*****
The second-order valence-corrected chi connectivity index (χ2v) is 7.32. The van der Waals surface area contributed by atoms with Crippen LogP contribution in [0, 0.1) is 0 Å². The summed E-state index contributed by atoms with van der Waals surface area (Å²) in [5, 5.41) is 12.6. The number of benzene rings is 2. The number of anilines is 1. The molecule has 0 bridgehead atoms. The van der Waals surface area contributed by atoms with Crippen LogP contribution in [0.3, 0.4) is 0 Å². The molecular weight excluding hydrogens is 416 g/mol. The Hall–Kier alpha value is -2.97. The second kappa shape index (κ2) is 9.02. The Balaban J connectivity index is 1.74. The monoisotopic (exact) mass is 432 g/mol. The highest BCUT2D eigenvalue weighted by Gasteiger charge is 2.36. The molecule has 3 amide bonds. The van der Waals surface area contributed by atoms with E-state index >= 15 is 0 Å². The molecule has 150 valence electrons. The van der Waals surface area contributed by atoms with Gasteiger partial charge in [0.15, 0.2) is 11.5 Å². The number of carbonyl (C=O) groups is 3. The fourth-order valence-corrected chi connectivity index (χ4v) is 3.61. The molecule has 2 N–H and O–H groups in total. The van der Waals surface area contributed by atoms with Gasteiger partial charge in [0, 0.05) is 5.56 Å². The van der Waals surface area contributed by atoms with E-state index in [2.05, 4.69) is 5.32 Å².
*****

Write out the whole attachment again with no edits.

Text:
The second-order valence-corrected chi connectivity index (χ2v) is 7.32. The van der Waals surface area contributed by atoms with Crippen LogP contribution in [0, 0.1) is 0 Å². The summed E-state index contributed by atoms with van der Waals surface area (Å²) in [5, 5.41) is 12.6. The number of benzene rings is 2. The number of anilines is 1. The molecule has 0 bridgehead atoms. The van der Waals surface area contributed by atoms with Crippen LogP contribution in [0.3, 0.4) is 0 Å². The molecular weight excluding hydrogens is 416 g/mol. The Hall–Kier alpha value is -2.97. The second kappa shape index (κ2) is 9.02. The Balaban J connectivity index is 1.74. The monoisotopic (exact) mass is 432 g/mol. The highest BCUT2D eigenvalue weighted by Gasteiger charge is 2.36. The molecule has 3 amide bonds. The van der Waals surface area contributed by atoms with E-state index >= 15 is 0 Å². The molecule has 150 valence electrons. The van der Waals surface area contributed by atoms with Gasteiger partial charge in [0.15, 0.2) is 11.5 Å². The number of carbonyl (C=O) groups is 3. The fourth-order valence-corrected chi connectivity index (χ4v) is 3.61. The molecule has 2 N–H and O–H groups in total. The van der Waals surface area contributed by atoms with Gasteiger partial charge in [0, 0.05) is 5.56 Å². The van der Waals surface area contributed by atoms with E-state index in [2.05, 4.69) is 5.32 Å².